Please note: The condition on the [started to] does NOT need to be false for one frame before the tile can activate. So long as the [started to] tile didn't execute the previous frame, and its condition is true, the tile will activate.
For example: When: [started to] [on ground] Do: [jump]
This will cause your character to jump continually, even if they start on the ground.
The [no longer] tile checks for when a condition is no longer met. The frame that the condition specified has changed from true to false, the [no longer] tile will allow its do side and children lines to execute.
Actually, [WHEN] "no longer", "condition" is exactly equivalent to [WHEN] "started to", "not", "condition"
Please note: The condition on the [no longer] tile needs to be true for at least one frame before the [no longer] tile can activate.
For example: When: [no longer] [falling] Do: [Jump]
This won't do anything at first if your character begins the stage standing on the ground. However, if you jump, then this will cause your character to endlessly jump as they land.
The [page entered] tile returns true if the page has not been run at previous frame but runs now (WARNING! it is not true if the brain itself has not run at previous frame but runs now). That means that you can use it if you want to run a code each time you enter a page either after switching to that page, or only the first time you call the page in a continuous call (one call every frame)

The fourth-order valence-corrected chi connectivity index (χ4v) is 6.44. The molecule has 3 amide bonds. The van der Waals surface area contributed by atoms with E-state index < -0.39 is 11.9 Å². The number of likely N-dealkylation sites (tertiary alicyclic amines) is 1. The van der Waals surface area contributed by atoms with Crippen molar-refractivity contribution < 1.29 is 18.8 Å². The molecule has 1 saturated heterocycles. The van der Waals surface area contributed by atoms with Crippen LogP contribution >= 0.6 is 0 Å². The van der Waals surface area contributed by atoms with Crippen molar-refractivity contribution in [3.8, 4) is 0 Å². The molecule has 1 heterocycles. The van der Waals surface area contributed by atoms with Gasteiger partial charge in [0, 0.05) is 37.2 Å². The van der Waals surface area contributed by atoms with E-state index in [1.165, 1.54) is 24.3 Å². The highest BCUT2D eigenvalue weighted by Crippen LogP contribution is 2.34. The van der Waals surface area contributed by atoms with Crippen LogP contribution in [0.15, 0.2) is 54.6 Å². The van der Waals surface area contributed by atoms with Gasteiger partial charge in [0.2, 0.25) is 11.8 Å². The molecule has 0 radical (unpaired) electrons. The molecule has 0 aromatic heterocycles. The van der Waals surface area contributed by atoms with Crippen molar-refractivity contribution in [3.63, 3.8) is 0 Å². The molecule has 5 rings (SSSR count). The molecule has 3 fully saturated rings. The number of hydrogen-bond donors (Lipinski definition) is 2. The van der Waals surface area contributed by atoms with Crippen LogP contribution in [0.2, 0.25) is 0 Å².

Idle Villager default brain You only need to call an emote once (and not continuously during the whole animation length), it will stop after it's finished.
The [until] tile activates so long as its condition has never been true. For example, When [until] [bump] [Tree] Do [Play sound] [bell] will cause a sound to be played until your object bumps a tree, at which point it will never play a sound again.
It is important to note that the Until tile can be reset if it isn't evaluated during a brain tick. For example:
When [until] [B] Do [Jump]
When you hold A, your character will jump continually until you hit the B button. If you let go of A though, and hit it again, then your character will start jumping again. This is because the [until] line lost its state when it wasn't being run, as so restarted its check when A was pressed again.
The [after] tile is the opposite of the [until] tile. The [after] tile activates after its condition is true once. For example, When [after] [hit by attack] Do [Play Sound] [grunt] will cause your character to grunt endlessly once they have been hit by an attack.
The [after] tile can also be reset if not run during an iteration.
Timers are some of the more surprisingly complicated tiles in Project Spark. They seem easy, but there are nuances to their use that can easily trip you up.
A timer has three states: Uninitialized, Timing and Time Finished, and this is how they work.